Psalm 8 is a psalm of praise to the God of Heaven (v. 1, 9). It is very straightforward and reminds us of the majesty of God and the place of man, God’s creation. The words of this psalm capture a man who is in awe of His God (v. 3-4).
This psalm holds a special place because there are sections that are connected with Jesus and His work on earth. The first place is recorded in verse 2. When Jesus entered Jerusalem during His last week, the children cried, “Hosanna to the son of David,” and displeased the chief priests and elders (Matt. 21:15). When they confronted Jesus about this, Christ asked them if they had never read Psalm 8:2. The children understood and declared the truth boldly when others might have been afraid to do so.
The beauty of God’s creation is apparent to all – even the smallest and weakest among us! Note in Matthew 21:15 that the weak ones showed the most strength as they spoke boldly and without fear before the leaders of the people. Do we not stand amazed at our children’s sincerity, boldness, and, yes, bluntness? Perhaps while we are teaching our children about life and the Lord (Eph. 6:4), we need to stop and learn some lessons from them (I Cor. 14:20)!
Jesus thought this was the case because when the chief priests and elders confronted Jesus, He reminded them of Psalm 8:2. Yes, from the mouths of babes (children), Thou has perfected praise! Is there anything more precious to our ears than hearing small children sing praises to God at the top of their lungs or hear them speak about their love for Jesus, whom they have not met (I Pet. 1:8-9; Jn. 20:29)?
When David considered the power of God, His majesty, and might, all he could do was ask, “What is man that thou art mindful of him?” (Ps. 8:4). I encourage you to go out on a starry night and really watch and take in the amazing night sky. Stand and watch the ocean waves on a sunny day, or gaze at the “purple mountain’s majesty,” and you will repeat the words of David here!
Last, notice the description of man in v. 5-7. Here, we not only see a connection with Genesis 1:26-28 but also with Christ, as described in Hebrews 2:6-10. Jesus Christ came to the earth, lived as a man, and died upon the cross so that we might be saved. Just as man is “a little lower than the angels,” this is the position Jesus took (Phil. 2:5-10) that He might show us how to face temptation (Heb. 4:15; Matt. 4:1-11), and He might be the perfect sacrifice for man’s sin!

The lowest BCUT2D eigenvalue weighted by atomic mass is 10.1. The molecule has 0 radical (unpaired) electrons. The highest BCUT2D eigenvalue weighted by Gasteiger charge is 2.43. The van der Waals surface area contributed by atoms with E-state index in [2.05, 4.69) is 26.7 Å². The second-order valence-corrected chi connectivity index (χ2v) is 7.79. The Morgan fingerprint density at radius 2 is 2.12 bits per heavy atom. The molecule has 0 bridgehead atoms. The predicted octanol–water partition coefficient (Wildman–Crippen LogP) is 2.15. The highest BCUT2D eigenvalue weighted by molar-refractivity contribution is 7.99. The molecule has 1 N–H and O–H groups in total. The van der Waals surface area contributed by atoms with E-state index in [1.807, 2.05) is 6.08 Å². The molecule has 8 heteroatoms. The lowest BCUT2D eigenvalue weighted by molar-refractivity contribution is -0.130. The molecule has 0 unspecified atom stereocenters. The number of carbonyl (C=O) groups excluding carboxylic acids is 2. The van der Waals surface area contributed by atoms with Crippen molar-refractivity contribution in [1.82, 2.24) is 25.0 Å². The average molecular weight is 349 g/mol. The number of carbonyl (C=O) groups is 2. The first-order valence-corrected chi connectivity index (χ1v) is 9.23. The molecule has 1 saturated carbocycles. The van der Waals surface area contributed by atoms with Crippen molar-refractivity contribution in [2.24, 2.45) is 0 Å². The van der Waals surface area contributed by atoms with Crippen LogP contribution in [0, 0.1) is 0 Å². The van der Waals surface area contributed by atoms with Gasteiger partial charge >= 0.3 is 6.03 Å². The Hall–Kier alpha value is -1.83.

Thus, in a psalm praising God for His majesty and in awe of His power and the glory bestowed to man, we today stand in awe of how this perfect praise points to a perfect Savior!
- Jarrod M. Jacobs
Throughout Scripture, God overwhelmingly equates leaven with something sinful and spiritually deadly. In my observation, leaven is considered as a “foreign” substance that was added to an otherwise pure offering or pure sacrifice. Thus, God said no less than 18 times in Scripture to stay away from it. There are only two exceptions to this rule in the Bible, to my knowledge. Only two passages speak positively of leaven. One passage is Leviticus 23:17, and the other is Matthew 13:33 (parallel passage: Lk. 13:20-21). When you read those passages in context, you can see why God made the exception in those cases.
As we noted, leaven is condemned by God more often than not. In studying about leaven, we find God telling His people to make sure literal leaven was not in specific offerings (Ex. 12:15, 19, 13:7, 34:25; Lev. 2:11, 6:17, 10:12). In the New Testament, leaven was symbolic of false doctrine (Matt. 16:6-12; Mk. 8:15; Lk. 12:1) and sinful behavior (I Cor. 5:6-8). We are reminded on two occasions, “a little leaven leaveneth the whole lump” (I Cor. 5:6; Gal. 5:9). This means that sin has no natural stopping place! If we allow a little sin to creep into our lives, or into the church, or into a nation for that matter (Prov. 14:34), it will not be long until this brings great ruin to that person, church, or nation. Remember, sin brings death every time (Jas. 1:15)!
When we read Leviticus 2:11, we see God telling Moses that when the people offer their grain (meal, KJV) offering, they need to make sure there is no leaven in it. Why is God this exacting? Perhaps understanding the spiritual side of this subject helps us to understand why. God did not want anything in the offering that would permeate or influence its environment the way leavening agents do with grain or flour offerings, just as He did not want the “leavening” influences of pagan or idolatrous worship in the people’s practices!